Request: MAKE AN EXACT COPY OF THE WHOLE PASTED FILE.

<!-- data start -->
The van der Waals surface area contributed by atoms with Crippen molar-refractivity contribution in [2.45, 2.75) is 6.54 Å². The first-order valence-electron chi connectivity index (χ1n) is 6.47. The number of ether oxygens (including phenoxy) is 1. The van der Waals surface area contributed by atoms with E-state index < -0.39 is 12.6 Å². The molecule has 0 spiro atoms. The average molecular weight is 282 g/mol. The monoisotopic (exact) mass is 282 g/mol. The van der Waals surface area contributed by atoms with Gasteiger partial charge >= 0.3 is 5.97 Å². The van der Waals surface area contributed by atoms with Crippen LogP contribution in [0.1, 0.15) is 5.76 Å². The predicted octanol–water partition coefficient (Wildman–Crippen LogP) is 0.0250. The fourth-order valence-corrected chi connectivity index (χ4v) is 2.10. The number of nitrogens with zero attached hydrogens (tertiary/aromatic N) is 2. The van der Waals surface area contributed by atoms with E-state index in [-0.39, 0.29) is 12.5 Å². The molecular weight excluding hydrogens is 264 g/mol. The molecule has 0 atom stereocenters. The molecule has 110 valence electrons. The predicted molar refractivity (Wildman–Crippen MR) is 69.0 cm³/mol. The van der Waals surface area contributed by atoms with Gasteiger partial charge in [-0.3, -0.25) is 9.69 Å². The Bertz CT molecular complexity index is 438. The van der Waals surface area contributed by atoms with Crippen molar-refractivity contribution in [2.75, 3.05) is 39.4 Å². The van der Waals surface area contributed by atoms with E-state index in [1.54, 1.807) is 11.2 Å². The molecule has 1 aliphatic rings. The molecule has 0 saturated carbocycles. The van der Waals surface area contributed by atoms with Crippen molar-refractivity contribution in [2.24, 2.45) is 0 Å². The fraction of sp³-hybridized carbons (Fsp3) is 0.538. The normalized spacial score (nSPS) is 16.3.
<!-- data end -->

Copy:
The van der Waals surface area contributed by atoms with Crippen molar-refractivity contribution in [2.45, 2.75) is 6.54 Å². The first-order valence-electron chi connectivity index (χ1n) is 6.47. The number of ether oxygens (including phenoxy) is 1. The van der Waals surface area contributed by atoms with E-state index < -0.39 is 12.6 Å². The molecule has 0 spiro atoms. The average molecular weight is 282 g/mol. The monoisotopic (exact) mass is 282 g/mol. The van der Waals surface area contributed by atoms with Gasteiger partial charge >= 0.3 is 5.97 Å². The van der Waals surface area contributed by atoms with Crippen LogP contribution in [0.1, 0.15) is 5.76 Å². The predicted octanol–water partition coefficient (Wildman–Crippen LogP) is 0.0250. The fourth-order valence-corrected chi connectivity index (χ4v) is 2.10. The number of nitrogens with zero attached hydrogens (tertiary/aromatic N) is 2. The van der Waals surface area contributed by atoms with E-state index in [-0.39, 0.29) is 12.5 Å². The molecular weight excluding hydrogens is 264 g/mol. The molecule has 0 atom stereocenters. The molecule has 110 valence electrons. The predicted molar refractivity (Wildman–Crippen MR) is 69.0 cm³/mol. The van der Waals surface area contributed by atoms with Gasteiger partial charge in [-0.3, -0.25) is 9.69 Å². The Bertz CT molecular complexity index is 438. The van der Waals surface area contributed by atoms with Crippen molar-refractivity contribution in [2.75, 3.05) is 39.4 Å². The van der Waals surface area contributed by atoms with E-state index in [1.54, 1.807) is 11.2 Å². The molecule has 1 aliphatic rings. The molecule has 0 saturated carbocycles. The van der Waals surface area contributed by atoms with Crippen molar-refractivity contribution in [2.24, 2.45) is 0 Å². The fraction of sp³-hybridized carbons (Fsp3) is 0.538. The normalized spacial score (nSPS) is 16.3.